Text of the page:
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Old 09-26-2006, 01:30 PM   #1
Ken Stuart
The Knight Who Says Nook!
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Join Date: Sep 2006
Location: California
Device: Nook Color ; dead Clie NR70 ; living Rocket REB1100 ; QY70 (pictured)
Long-term implications of Sony Reader details

Hello,

People are naturally interested in finding out very specific details of the first Sony Reader, the PRS-500, which will affect their own use of the device.

So, I decided to start a new thread about the long-term implications that can be separate from all the discussions about refresh rates and cover colors.

It seems that this is definitely an "early adopter's" device. I had friends who bought the first calculator ($500-HP) and first CD player (~$1000-Sony), so I have a lot of familiarity with that pheonemon.

The device seems just good enough to appeal to that segment.

However, it seems clear from my reading of the new detailed descriptions that the PRS-500 will not be sold in vast quantities. At best, it will be successful enough to allow second generation devices with the following characteristics:

- Much simpler operation (from your description, the PRS-500 sounds slightly more complicated and slightly less intuitive than an entry level Palm PDA - or a Rocket ebook. This is too complicated for mass acceptance - it has to be like a toaster or a TV.)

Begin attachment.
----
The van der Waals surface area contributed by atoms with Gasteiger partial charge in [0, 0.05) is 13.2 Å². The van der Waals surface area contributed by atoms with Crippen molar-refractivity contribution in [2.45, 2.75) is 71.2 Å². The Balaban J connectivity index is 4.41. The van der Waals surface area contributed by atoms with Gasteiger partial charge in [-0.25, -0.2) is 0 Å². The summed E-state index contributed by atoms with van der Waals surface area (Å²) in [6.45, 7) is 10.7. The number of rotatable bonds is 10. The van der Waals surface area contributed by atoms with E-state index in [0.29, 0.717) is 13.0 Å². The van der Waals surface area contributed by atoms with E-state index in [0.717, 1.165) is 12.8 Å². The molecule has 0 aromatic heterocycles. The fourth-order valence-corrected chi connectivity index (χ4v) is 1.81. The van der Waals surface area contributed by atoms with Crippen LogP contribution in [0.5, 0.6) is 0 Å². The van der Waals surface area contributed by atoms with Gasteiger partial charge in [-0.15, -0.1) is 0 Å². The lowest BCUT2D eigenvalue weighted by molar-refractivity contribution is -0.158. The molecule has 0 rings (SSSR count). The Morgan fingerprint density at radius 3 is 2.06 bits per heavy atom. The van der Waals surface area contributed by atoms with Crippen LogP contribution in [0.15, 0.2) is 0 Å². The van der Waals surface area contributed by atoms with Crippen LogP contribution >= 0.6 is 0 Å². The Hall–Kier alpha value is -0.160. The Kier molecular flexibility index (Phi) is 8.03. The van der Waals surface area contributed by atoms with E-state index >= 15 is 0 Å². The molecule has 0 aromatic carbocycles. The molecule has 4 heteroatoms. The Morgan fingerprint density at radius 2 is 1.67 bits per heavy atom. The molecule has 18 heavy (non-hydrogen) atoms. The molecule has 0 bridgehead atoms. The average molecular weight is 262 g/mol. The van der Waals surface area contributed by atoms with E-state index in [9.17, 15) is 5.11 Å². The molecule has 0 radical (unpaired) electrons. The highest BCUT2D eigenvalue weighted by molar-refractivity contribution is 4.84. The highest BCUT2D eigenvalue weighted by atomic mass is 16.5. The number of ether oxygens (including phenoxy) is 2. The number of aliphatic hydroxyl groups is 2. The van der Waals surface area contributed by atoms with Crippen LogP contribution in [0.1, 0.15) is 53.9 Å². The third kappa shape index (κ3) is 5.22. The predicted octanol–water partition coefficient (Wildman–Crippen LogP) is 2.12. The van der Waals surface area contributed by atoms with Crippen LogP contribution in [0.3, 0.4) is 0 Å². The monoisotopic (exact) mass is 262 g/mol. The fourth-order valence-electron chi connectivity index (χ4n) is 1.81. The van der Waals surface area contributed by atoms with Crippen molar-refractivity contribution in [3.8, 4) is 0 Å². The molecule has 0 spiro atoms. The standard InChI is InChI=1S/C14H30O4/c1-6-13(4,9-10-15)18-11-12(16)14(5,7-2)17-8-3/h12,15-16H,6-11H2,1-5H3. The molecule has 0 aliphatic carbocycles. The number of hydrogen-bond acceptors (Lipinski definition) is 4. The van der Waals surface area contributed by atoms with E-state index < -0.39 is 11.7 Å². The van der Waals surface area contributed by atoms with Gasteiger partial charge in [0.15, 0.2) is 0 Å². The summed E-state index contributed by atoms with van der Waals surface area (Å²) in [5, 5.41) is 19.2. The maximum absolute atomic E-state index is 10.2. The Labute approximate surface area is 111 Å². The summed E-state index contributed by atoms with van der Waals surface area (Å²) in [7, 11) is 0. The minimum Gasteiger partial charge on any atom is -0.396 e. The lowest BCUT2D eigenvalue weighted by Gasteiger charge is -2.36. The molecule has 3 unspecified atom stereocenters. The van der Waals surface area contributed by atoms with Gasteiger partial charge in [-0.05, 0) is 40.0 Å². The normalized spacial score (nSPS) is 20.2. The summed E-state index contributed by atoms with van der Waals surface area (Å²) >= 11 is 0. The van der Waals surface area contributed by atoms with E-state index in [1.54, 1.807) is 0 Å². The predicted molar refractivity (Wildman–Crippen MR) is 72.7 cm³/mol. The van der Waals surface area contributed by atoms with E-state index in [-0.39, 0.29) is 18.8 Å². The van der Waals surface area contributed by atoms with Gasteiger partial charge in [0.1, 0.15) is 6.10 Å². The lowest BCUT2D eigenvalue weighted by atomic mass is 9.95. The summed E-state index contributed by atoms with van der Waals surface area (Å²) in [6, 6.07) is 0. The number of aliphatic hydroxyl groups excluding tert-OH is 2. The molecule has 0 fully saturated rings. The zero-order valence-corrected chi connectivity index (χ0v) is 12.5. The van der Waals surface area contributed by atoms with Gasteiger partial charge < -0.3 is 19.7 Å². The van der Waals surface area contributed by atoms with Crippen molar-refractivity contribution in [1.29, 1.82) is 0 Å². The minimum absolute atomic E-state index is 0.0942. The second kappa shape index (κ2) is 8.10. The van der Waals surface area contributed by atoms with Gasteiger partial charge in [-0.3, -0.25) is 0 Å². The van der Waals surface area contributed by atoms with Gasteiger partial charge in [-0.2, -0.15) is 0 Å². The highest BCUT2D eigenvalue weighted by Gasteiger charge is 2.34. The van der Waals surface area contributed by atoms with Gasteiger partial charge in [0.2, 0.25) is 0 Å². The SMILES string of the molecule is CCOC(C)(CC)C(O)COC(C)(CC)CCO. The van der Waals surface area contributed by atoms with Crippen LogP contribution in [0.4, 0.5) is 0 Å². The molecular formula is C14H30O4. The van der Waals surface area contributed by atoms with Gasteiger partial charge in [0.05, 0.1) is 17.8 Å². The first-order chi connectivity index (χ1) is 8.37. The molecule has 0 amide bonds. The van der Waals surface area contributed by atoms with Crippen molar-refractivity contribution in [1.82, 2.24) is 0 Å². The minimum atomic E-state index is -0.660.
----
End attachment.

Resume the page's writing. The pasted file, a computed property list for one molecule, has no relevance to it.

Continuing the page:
- Color screen for the higher end model of the second generation. (If this is going to display PDFs, then this is really a necessity for such documents. I'm not conversant enough with e-ink to know if this will be possible soon.)
- Under $100 for the lower end model of the second generation. ("Two figures" are necessary for mass acceptance and impluse buys.)
- Built-in light that works off the internal battery. (This seems totally obvious to me, and a strange omission - it seems that Sony were desperate for longest possible battery life - forgetting that people are used to plugging in their cell phones to charge. Not needing external light is a big advantage of electronic devices.)
- User-replaceable battery (Did no one learn anything from Apple's woes?)

PS I tend to think that a "third generation" e-ink reader would have all the other hardware and software of a Nokia 770 (but with Wimax!), and thus accomodate someone who tends to read many shorter items, rather than long form "books"....
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